It’s official, Greece is exiting the crisis

Greece’s State Budget Office declared that “Greece seems to be exiting the crisis” on Monday, following its quarterly report submission in Parliament.

The report noted significant progress achieved in the country’s relations with the institutions, including the IMF for the period July-September 2017 and recorded a series of positive developments in the Greek economy in the third quarter of the year, such as completion of the second program review, the country’s exit from an excessive fiscal deficit procedure and a decline in state bond yields to the lowest levels in recent years (5.33%).

In its submission to Parliament the State Budget Office recommended that the government accelerates structural reforms, intensifies efforts to address NPLs, continues efforts to strengthen social cohesion, completes a spending review, combats tax evasion, encourages progress in NPLs, utilizes fully all possible sources of European funding, executes smoothly the state budget and continues repayment of state arrears to the private sector.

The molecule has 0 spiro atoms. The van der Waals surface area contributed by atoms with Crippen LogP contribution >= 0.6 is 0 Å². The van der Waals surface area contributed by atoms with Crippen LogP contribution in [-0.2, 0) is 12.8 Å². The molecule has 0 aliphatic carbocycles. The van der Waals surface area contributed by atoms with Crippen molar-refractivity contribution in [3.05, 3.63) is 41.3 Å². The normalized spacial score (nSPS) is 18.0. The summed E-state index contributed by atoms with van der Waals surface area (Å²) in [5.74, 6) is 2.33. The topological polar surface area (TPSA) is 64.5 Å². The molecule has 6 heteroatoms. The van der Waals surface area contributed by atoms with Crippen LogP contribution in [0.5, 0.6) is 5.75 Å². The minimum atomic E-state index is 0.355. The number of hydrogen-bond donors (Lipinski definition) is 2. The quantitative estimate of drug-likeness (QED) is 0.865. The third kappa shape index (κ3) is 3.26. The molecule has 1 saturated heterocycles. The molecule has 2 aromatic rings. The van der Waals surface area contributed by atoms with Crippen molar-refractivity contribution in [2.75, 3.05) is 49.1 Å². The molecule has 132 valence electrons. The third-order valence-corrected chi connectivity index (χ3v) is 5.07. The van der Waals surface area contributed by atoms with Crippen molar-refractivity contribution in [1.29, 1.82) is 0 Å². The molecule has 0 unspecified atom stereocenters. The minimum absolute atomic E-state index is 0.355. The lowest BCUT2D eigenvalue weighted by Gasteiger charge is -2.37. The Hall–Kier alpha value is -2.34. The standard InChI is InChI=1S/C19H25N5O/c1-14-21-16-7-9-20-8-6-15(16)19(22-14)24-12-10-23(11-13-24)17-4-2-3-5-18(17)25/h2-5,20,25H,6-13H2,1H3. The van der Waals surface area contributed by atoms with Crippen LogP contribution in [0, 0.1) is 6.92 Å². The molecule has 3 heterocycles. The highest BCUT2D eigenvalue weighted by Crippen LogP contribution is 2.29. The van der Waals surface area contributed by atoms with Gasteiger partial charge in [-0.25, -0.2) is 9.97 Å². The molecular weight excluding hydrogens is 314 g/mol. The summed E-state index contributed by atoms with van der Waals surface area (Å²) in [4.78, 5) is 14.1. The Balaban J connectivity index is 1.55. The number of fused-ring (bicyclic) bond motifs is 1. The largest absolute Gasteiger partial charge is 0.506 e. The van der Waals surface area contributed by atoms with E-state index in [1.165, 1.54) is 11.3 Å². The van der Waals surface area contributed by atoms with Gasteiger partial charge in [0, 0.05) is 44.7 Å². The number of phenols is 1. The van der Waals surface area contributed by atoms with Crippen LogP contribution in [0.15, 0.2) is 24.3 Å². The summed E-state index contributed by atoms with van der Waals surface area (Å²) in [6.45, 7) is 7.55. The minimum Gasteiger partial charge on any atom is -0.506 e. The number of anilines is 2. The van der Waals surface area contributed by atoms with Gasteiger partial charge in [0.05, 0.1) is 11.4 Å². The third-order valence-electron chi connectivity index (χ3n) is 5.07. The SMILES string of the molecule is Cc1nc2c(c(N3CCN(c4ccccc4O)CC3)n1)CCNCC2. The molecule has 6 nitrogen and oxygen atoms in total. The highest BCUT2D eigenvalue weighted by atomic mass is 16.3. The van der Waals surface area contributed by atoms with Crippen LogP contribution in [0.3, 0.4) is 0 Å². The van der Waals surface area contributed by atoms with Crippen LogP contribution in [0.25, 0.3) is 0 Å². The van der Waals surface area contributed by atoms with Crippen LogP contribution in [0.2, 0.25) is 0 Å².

“Greece, even if all goes well, will be subject to existing fiscal governance limitations of the EU and the Eurozone,” it said, adding that “even a clean exit to markets does not mean exit from every supervision. Additionally, any possible precautionary support line and even more debt relief measures will be accompanied by economic supervision”.

The report said that short-term growth prospects improved, with the economy expected to return to positive growth rates this year (1.8 %), while the state budget envisages a 2.4% growth rate. The authors of the report underlined that according to estimates the Greek economy needed investments worth more than 100 billion euros in the five-year period from 2017 to 2022. They also noted that the “scars” caused by the crisis were visible on the economy. Several Greek enterprises continue to flee to Bulgaria and Cyprus, to take advantage of lower tax rates, easier banking borrowing and generally a more friendly investment policy.

Greece however still remains vulnerable to any external shocks due to its excessive public debt.

GCT Team

This article was researched and written by a GCT team member.

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